Two weeks ago I took a look at three different efficiency metrics for offenses – yards per point, yards per play, and points per play – and studied how the Buckeyes did according to each statistic in 2012.
The Buckeyes were among the best in the country in terms of offensive yards per point and points per play, but in the mid-thirties for yards per play.
While there is certainly a debate over which statistic is most important for capturing efficiency, I felt that it was necessary to view the three side by side in order to get the full picture of the 2012 offense. Primarily, Braxton and company were fairly efficient in their drives, but didn't always rack up tons of yards.
Before diving in to the defensive statistics, here's a quick refresher on the three metrics.
Yards per point is highly correlated with red zone efficiency – teams that score touchdowns instead of field goals – but is susceptible to turnovers and varies significantly throughout the course of the season.
Yards per play is not affected by turnovers, but also doesn't capture points. It doesn't matter if the offense had a 99 yard drive if the drive ends with an interception at the one yard line.
Finally, a team with a high points per play is able to minimize negative plays while still scoring touchdowns more often than field goals. It is closely related to yards per point.
So how did the Buckeyes perform on defense in 2012?
|Opp Yards per point||Opp yards per play||Opp Points per play|
|2012 Defense||15.8 (35th)||5.08 (28th)||0.312 (28th)|
While there was a fairly large difference between the three metrics for the offense, the defensive rankings are much more similar.
The defense, as expected, was good but not great according to these three metrics. For instance, the Buckeyes' .312 opponent points per play is far off from the stellar 2009 defense, which averaged .19 opponent points per play.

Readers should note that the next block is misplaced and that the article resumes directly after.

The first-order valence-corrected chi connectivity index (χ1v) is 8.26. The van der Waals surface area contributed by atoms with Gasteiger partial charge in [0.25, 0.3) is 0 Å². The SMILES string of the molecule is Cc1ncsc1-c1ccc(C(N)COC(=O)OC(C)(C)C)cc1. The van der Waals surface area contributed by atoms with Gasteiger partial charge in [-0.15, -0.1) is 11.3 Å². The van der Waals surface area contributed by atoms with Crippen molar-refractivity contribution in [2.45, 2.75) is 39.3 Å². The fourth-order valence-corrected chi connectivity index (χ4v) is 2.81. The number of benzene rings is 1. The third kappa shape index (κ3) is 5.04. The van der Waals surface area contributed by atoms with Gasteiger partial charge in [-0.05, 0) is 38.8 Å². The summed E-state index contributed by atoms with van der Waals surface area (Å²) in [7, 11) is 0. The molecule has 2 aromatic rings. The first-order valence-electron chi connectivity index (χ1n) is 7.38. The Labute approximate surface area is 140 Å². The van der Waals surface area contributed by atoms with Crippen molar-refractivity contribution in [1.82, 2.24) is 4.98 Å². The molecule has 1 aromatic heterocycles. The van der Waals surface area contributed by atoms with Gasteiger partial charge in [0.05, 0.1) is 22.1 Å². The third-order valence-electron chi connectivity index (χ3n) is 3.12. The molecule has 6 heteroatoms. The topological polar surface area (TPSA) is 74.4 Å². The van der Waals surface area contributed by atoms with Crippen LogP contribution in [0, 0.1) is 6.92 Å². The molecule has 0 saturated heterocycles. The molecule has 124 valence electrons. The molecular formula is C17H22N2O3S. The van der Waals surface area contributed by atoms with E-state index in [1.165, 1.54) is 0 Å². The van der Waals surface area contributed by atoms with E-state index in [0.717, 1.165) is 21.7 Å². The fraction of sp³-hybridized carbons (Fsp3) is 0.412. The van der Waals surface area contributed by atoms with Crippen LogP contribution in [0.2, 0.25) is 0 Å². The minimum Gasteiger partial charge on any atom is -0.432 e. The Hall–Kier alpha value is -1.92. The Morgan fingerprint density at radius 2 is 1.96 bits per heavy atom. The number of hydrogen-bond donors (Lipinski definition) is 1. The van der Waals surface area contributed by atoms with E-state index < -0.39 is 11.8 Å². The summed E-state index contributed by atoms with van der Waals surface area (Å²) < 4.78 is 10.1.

There was far more stability across the three metrics for all teams, not just Ohio State. Alabama, Notre Dame, and Florida were among the top for each metric.
Furthermore, the defensive efficiency metrics appear to be highly correlated with overall success – much more so than for the offensive efficiency metrics. Alabama and Notre Dame are the top two overall teams according to both opponent yards per play and opponent points per play.
The Buckeyes' defensive efficiency was steady under much of Tressel's tenure, then dropped suddenly with his departure in 2011. While coaching and scheme changes are partly to blame, it's hard for me to ignore the impact of losing great linebackers as well. Better linebacker (and Star) play will be crucial in 2013 for covering slot receivers, providing additional pressure on quarterbacks, and thwarting the run game.
It is likely that the opponent yards per point ranking is lower than the other two metrics because the Buckeye defense created fewer turnovers than other elite defenses.
I've mentioned before that the Buckeyes should emphasize creating turnovers, but the problem is that turnovers are often completely random and unrelated to the quality of the defense as a whole.
If the Buckeyes' lower yards per point ranking can mostly be explained by a low number of forced turnovers, then we are left with a fairly clear picture of the 2012 defense – good, but not great, and certainly not up to the later Tressel/Heacock standards. The good news with that is that the secondary will be full of veteran players, the linebacking core finally has some quality (if unproven) depth, and the defensive line is a row of four- and five-star recruits.
Urban won't be satisfied with a mediocre defense in 2013, but will insist that the defense match the offense's efficiency.